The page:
Signing Off
By Michael Koresky

Three Billboards Outside Ebbing, Missouri
Dir. Martin McDonagh, U.S., Fox Searchlight

Though it begins with a rendition of the lilting 1805 Irish ballad “The Last Rose of Summer” on the soundtrack, Martin McDonagh’s Three Billboards Outside Ebbing, Missouri, is served up as stick-to-your-ribs American fare. Once the song’s last strains fade away and the billboards of the title have emerged out of the mist (there they are!), the film errs on the side of cartoonish rather than meditative. Set in a nondescript Midwestern town, the geography and boundaries of which are difficult to trace or discern, Three Billboards finds renowned British-Irish playwright and sometime filmmaker McDonagh back in the self-consciously loquacious territory of his earlier In Bruges (2011), adapting his penchant for bad-boy shock humor to a stateside vernacular, this time nominally setting his sights on male violence against women and the entrenched social structures that allow those men to go unpunished. McDonagh’s approach, however, is unlikely to make viewers contemplate violence or power, however, as Three Billboards is the kind of momentary crowd-pleasing entertainment that will satiate audiences looking for the movie equivalent of a knee to the crotch—which not so incidentally is one of its defining images.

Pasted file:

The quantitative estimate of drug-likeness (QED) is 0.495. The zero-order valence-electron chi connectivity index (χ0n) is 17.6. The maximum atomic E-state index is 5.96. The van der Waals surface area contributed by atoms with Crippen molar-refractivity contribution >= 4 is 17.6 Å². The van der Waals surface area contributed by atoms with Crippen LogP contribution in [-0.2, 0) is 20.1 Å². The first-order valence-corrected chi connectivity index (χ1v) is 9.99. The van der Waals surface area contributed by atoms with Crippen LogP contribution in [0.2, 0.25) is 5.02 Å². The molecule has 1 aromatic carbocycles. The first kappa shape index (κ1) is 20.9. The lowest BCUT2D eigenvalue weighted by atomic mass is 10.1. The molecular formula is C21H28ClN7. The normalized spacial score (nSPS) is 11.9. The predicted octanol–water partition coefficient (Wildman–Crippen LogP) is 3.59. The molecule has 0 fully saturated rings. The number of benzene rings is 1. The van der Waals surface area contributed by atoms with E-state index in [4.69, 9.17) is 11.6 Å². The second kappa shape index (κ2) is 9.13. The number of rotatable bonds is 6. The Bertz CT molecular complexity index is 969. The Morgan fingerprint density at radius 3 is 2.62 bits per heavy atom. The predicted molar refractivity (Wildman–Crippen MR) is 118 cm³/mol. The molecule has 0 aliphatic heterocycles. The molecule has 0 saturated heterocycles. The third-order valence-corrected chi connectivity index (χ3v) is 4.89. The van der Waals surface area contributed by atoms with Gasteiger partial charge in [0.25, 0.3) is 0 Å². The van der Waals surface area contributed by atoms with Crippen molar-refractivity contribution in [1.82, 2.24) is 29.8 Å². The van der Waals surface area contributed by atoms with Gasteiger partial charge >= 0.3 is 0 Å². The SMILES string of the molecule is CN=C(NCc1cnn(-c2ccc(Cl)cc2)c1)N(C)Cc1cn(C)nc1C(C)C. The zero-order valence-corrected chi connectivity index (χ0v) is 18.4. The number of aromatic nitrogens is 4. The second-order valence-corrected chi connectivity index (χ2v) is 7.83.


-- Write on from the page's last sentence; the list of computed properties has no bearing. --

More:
McDonagh is here so aggressive in eliciting satisfied hoots and hollers from his audience that his film fumbles even on the level of wish fulfillment. Released in a climate where it’s sure to be embraced as “prescient” or “of the moment” (a response that paradoxically undermines the reality that the issues the film pokes at have never not been relevant), Three Billboards is unlikely to be talked about much after awards season mania has died down. What may last is the central image of jaw-clenched Frances McDormand, in full take-no-prisoners mode as Mildred, who’s on a kamikaze mission against Ebbing’s law enforcement for neglecting the unsolved case of her teenage daughter’s rape and murder, despite their insistence that there’s no DNA match to any known criminals. Instigating the main action of the film, Mildred buys three large signs from the local ad agency, which is directly across the street from the police station (it’s the film’s only clear spatial geography). The billboards are on the side of the main but desolate Drink Water Road, making it all but impossible for anyone heading into town to miss the messaging. It seems that there hasn’t been a new advertisement placed there since a 1986 campaign for Huggies, so any signs of life would be readily noticed by passing locals. We first see what Mildred is pitching along with Sam Rockwell’s doofy police deputy Dixon, reading it in obscuring reverse order as he backs his car down the road: “HOW COME, CHIEF WILLOUGHBY?” reads the last. Then: “AND STILL NO ARRESTS.” And finally but first: “RAPED WHILE DYING.”